このプテロサウルスのような翼竜もいます
11:01
that we reconstructed from Africa.
アフリカで発掘したものです
11:04
Crocodiles, of course,
ワニももちろん
11:06
and that's a nasty one we haven't named yet.
これはまだ命名していない見事な一体です
11:08
And huge things -- I mean, this is a
こんなに大きいのです
11:11
lower jaw just laying there in the desert
この砂漠に横たわっているのは
11:14
of this enormous crocodile.
巨大なワニの下あご
11:16
The crocodile is technically called Sarcosuchus.
専門家はこのワニをサルコスクスと呼びます
11:18
That's an adult Orinoco crocodile in its jaws.
あごの中にオリノコのワニを置いてみました
11:21
We had to try and reconstruct this.
この復元に取り組みました
11:24
We had to actually look at recent crocodiles
最近のワニを徹底的に調べ
11:26
to understand how crocodiles scale.
ワニを拡大するとどうなるかを考えました
11:28
Could I have the second little video clip?
さて短いビデオをもう一本いいですか?
11:31
Now, this field is just -- and, of course, science in general -- is just -- adventure.
科学の中でもこの分野はまさに冒険です
11:33
We had to find and measure
現在生息している最大のワニを
11:39
the largest crocodiles living today.
見つけて計測する必要がありました
11:41
Narrator: ... as long as their boat.
ボートと同じほどの大きさです
11:43
Man: Look at that set of choppers! Yeah, he's a big one.
背びれを見ろ これは大物だ
11:45
Narrator: If they can just land it,
これを陸に上げられれば
11:48
this croc will provide useful data,
このワニから有益な情報が得られます
11:50
helping Paul in his quest to understand Sarcosuchus.
サルコスクスの謎を解く上で有用です
11:52
Man: OK, hand me some more here. Man 2: OK.
よし もう少しよこせ ほら
11:56
Narrator: It falls to Paul to cover its eyes.
ワニを目隠しするのはポール・セレノ
12:00
Man: Watch out! Watch out! No, no, no, no. You're going to have to get on the back legs.
気をつけて 危ない危ない
後ろ足を頼んだぞ
12:06
Man: I got the back legs.
後ろ足を捕まえた
12:10
Man 2: You have the back legs? No, you have the front legs, my friend.
後ろ足は? おい それは前足だ
12:12
I've got it. I've got the back legs.
つかんだ 後ろ足だ
12:14
Somebody get the front legs.
だれか前足を押さえろ
12:17
Paul Sereno: Let's get this tape measure on him. Put it right there.
さて巻き尺で測るのです そこだ
12:24
Wow.
おおー
12:29
Sixty-five. Wow.
1.7メートルだ
12:31
That's a big skull.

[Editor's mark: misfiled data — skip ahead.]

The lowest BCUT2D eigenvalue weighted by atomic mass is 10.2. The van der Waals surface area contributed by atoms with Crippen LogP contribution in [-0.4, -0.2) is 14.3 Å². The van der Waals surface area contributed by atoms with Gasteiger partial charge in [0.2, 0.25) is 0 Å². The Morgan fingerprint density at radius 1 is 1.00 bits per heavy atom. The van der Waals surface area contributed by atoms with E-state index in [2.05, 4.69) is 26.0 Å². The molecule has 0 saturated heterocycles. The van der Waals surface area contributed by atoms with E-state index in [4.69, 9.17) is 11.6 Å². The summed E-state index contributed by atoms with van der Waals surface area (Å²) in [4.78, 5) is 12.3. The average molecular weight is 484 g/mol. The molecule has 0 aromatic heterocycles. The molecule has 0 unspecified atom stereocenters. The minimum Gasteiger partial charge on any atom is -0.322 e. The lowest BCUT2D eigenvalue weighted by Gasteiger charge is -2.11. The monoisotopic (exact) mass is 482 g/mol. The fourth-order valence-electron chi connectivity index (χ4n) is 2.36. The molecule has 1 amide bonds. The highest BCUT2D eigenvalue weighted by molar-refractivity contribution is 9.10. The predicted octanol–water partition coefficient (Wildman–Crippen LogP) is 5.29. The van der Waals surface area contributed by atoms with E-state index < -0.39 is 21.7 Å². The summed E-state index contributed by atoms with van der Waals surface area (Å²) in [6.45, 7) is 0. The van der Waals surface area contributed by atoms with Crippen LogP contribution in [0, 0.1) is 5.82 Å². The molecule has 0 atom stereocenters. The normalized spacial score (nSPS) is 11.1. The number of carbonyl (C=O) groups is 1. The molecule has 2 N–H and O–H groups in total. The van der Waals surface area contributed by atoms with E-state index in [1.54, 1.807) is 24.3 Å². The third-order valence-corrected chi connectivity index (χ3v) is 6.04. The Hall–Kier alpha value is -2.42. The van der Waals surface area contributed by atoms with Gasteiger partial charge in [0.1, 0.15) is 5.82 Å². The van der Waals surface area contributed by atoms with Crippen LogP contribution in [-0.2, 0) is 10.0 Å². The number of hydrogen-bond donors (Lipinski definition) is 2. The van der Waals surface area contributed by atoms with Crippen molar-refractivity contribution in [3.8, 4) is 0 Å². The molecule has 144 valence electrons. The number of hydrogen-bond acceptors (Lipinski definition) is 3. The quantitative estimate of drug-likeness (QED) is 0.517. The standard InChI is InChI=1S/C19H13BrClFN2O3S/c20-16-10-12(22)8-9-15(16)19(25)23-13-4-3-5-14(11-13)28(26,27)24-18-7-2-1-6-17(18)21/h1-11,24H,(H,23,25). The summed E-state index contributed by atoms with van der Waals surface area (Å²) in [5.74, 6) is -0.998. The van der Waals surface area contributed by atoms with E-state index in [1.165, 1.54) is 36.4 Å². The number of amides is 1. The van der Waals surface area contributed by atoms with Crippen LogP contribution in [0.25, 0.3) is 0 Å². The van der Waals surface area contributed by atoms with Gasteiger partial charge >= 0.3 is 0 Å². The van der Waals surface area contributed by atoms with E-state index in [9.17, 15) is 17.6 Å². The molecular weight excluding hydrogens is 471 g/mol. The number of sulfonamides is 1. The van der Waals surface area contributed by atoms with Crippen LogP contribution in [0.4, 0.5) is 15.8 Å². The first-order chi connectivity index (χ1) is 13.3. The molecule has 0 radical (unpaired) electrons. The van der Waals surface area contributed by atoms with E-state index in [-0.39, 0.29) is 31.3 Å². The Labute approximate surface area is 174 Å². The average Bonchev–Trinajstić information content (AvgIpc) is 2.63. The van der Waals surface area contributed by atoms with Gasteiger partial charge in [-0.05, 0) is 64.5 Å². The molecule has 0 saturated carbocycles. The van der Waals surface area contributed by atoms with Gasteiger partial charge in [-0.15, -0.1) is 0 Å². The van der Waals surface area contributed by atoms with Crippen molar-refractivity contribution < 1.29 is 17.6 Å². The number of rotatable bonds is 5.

これは大きな頭だ
12:34
Narrator: Big, but less than half the size
大きいとはいっても
12:36
of supercroc's skull.
サルコスクスの頭の半分以下です
12:38
Man: Enormous. PS: You've got a ... 14-foot croc.
大きいね
4メートルのワニとはね
12:40
Man: I knew it was big.
思ったとおりだ
12:44
PS: Don't get off. You don't get off, but don't worry about me.
降りるな まだ降りるな
オレに任せろ
12:49
Narrator: Paul has his data, so they decide
身体計測を終えたので
12:53
to release the animal back into the river.
ワニを川に帰すことにしました
12:55
PS: Don't get off! Don't get off! Don't get off!
降りるな 降りるな 降りるなよ
13:02
Narrator: Paul has never seen a fossil do that.
化石が相手ならこんな危険はありません
13:07
PS: Okay, when I say three, we move.
よし 3つ数えたら降りるぞ
13:11
One, two, three!
1 2 3
13:13
Whoa!
よし
13:18
So -- there were --
こんなふうに
13:20
(Applause)
(拍手)
13:23
Well, you know, the -- the fossil record is truly amazing
面白いことに 化石として残った物が
現在の生物に対する
13:28
because it really forces you to look at living animals in a new way.
新たな見方を迫ります
13:31
We proved with those measurements
こういった測定を通じて
13:33
that crocodiles scaled isometrically.
ワニと相似形だとわかりました
13:35
It depended on the shape of their skull, though,
頭蓋の形状がカギです
13:38
so we had to actually get those measurements
実際にこういう計測で確かめ
13:39
to be sure that we had reconstructed and could prove to the scientific world
正しく復元できたことを確認し この巨大ワニは
13:41
that supercroc in fact is a 40-foot crocodile, probably a male.
12メートルでおそらくオスだと 科学界に示しました
13:44
Anyway, you find other things, too.
他にも発見はありました
13:47
I'm going to lead an expedition to the Sahara
アフリカ最大の新石器時代の遺跡を
13:49
to dig up Africa's largest neolithic site.
発掘するためにサハラへの遠征隊を編成します
13:51
We found this last year.
これは昨年発見したものです
13:55